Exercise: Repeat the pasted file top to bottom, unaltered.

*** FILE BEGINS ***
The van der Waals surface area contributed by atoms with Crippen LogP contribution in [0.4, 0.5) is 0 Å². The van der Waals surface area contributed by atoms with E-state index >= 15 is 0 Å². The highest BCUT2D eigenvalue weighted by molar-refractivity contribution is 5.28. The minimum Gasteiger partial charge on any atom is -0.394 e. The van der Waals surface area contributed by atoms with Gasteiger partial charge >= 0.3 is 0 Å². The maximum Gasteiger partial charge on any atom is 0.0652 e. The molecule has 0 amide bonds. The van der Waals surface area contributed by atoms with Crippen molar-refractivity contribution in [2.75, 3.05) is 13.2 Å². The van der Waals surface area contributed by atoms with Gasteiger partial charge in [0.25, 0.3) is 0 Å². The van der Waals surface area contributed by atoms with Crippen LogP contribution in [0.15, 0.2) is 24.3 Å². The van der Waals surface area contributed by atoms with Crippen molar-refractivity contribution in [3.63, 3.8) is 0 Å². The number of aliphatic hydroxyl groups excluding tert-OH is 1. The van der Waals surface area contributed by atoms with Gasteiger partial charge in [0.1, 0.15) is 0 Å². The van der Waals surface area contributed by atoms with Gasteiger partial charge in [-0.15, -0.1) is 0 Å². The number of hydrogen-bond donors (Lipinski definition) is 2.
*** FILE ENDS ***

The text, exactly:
The van der Waals surface area contributed by atoms with Crippen LogP contribution in [0.4, 0.5) is 0 Å². The van der Waals surface area contributed by atoms with E-state index >= 15 is 0 Å². The highest BCUT2D eigenvalue weighted by molar-refractivity contribution is 5.28. The minimum Gasteiger partial charge on any atom is -0.394 e. The van der Waals surface area contributed by atoms with Gasteiger partial charge >= 0.3 is 0 Å². The maximum Gasteiger partial charge on any atom is 0.0652 e. The molecule has 0 amide bonds. The van der Waals surface area contributed by atoms with Crippen molar-refractivity contribution in [2.75, 3.05) is 13.2 Å². The van der Waals surface area contributed by atoms with Gasteiger partial charge in [0.25, 0.3) is 0 Å². The van der Waals surface area contributed by atoms with Crippen LogP contribution in [0.15, 0.2) is 24.3 Å². The van der Waals surface area contributed by atoms with Crippen molar-refractivity contribution in [3.63, 3.8) is 0 Å². The number of aliphatic hydroxyl groups excluding tert-OH is 1. The van der Waals surface area contributed by atoms with Gasteiger partial charge in [0.1, 0.15) is 0 Å². The van der Waals surface area contributed by atoms with Gasteiger partial charge in [-0.15, -0.1) is 0 Å². The number of hydrogen-bond donors (Lipinski definition) is 2.